The August bank holiday was given an exciting lift when five novice flyers from Edenbridge discovered they had won an experience of a lifetime: a flight in a light aircraft at the world-renowned Shuttleworth Aviation Collection.

In May 2017, the Cleary family joined over 23,000 people at The Big Church Day Out, Europe’s largest Christian music festival.

With limited aviation knowledge and no experience of flying, the family avoided heavy showers by jumping into a dry marquee hosted by international NGO Mission Aviation Fellowship (MAF), and signed up for the charity’s interactive Rescue Challenge.

The Cleary family and their team enthusiastically managed to complete the challenge and rescue a boy in Papua New Guinea who had suffered a deathly snakebite in a winning time of 10:09 minutes.

'I absolutely loved it. You feel so small up there, seeing everything from above' Lizzie 

A winning time

The time trial was designed to replicate real-life scenarios experienced by MAF pilots - who fly in some of the world’s most dangerous, remote locations - and raise awareness of the charity’s worldwide relief operation.

When Lizzie Cleary received an email from MAF a few weeks later inviting her team to Shuttleworth for an adrenaline-pumping day out, she could hardly believe they had beaten a rival group by just four seconds, which had included a trainee pilot who ironically crashed-landed the flight simulator.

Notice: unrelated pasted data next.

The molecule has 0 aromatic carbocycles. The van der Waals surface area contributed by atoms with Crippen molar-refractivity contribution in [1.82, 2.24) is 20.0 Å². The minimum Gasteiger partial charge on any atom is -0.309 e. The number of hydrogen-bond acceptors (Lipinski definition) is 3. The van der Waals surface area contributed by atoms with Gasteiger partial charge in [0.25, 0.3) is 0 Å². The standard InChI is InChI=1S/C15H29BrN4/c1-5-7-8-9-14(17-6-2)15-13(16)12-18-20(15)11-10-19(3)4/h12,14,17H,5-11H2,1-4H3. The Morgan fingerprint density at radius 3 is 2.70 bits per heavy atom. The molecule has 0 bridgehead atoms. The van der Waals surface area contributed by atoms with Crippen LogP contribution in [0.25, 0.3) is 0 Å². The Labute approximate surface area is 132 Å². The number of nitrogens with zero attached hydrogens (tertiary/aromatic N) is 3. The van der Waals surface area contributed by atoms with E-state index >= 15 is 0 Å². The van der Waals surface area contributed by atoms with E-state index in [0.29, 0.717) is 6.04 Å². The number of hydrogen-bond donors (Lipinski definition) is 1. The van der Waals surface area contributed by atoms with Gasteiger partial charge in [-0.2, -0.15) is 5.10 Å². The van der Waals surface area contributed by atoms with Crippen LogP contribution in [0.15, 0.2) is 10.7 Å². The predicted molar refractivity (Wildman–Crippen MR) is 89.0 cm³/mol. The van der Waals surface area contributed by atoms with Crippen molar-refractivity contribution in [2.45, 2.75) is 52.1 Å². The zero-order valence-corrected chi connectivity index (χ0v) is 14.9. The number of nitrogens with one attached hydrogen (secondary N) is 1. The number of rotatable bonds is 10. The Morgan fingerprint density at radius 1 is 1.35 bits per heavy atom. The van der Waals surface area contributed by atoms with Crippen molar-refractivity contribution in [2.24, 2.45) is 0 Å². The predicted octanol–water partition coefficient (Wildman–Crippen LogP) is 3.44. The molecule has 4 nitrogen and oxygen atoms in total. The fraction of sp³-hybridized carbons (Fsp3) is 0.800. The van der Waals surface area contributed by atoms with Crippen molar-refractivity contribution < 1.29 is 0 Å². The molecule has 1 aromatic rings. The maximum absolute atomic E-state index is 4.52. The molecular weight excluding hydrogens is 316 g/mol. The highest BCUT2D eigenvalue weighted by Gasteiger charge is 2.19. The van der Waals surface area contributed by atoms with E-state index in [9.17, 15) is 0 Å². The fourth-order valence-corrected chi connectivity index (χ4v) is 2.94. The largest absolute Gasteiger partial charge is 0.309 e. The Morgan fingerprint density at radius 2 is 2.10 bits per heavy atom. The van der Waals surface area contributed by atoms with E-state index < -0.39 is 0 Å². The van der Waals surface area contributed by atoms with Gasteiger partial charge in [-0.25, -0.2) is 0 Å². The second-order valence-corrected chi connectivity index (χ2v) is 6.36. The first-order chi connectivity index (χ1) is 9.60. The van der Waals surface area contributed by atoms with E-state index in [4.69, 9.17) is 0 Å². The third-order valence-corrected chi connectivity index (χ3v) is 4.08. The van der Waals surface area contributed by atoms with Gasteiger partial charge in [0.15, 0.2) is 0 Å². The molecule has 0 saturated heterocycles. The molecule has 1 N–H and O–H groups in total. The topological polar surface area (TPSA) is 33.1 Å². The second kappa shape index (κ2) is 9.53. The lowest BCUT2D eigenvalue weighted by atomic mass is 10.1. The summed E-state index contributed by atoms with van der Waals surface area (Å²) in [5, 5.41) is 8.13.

Lizzie was shocked and thrilled to hear from MAF, saying that none of the team had any real knowledge of planes. But she thought it was their range of practical, mathematical and problem-solving skills that helped them win. With none of her three boys having ever set foot in a plane, the family’s day at Shuttleworth would be their first ever flying experience.  

Arriving at the airfield in glorious August bank-holiday sunshine, Lizzie her husband Ronan, Jack (12), Tomas (10) and Henry Cleary (8) were greeted by Shuttleworth’s Chief Engineer and longstanding MAF supporter Jean-Michel Munn, who donated his time to take the winners on their celebratory flight. Joining the Clearys was local Edenbridge friend and team-mate Asher Higham (11), who had only flown once before on a holiday to Spain. For the first-time flyers, nerves were running high.

Crossing the safety barrier and walking towards the six-seater Dornier Do-28 aircraft, the boys were clearly debating their pending flight experience. Asher commented how different the little plane looked in comparison to a big commercial jumbo jet, to which Tomas replied: 'I’m petrified,' and clutched a small go-pro camera.

With safety checks complete, the boys were strapped into the back of the aircraft. Looking nervously out of the window, Jack said, 'I know I will regret it if I don’t fly. It’s like the best rollercoaster ever and I don’t want to let my fear beat me this time. This is a once in a lifetime opportunity.'

'We just flew over some fields in England, but those MAF pilots fly over the jungle and into storms. That’s inspirational!' Jack

Flying high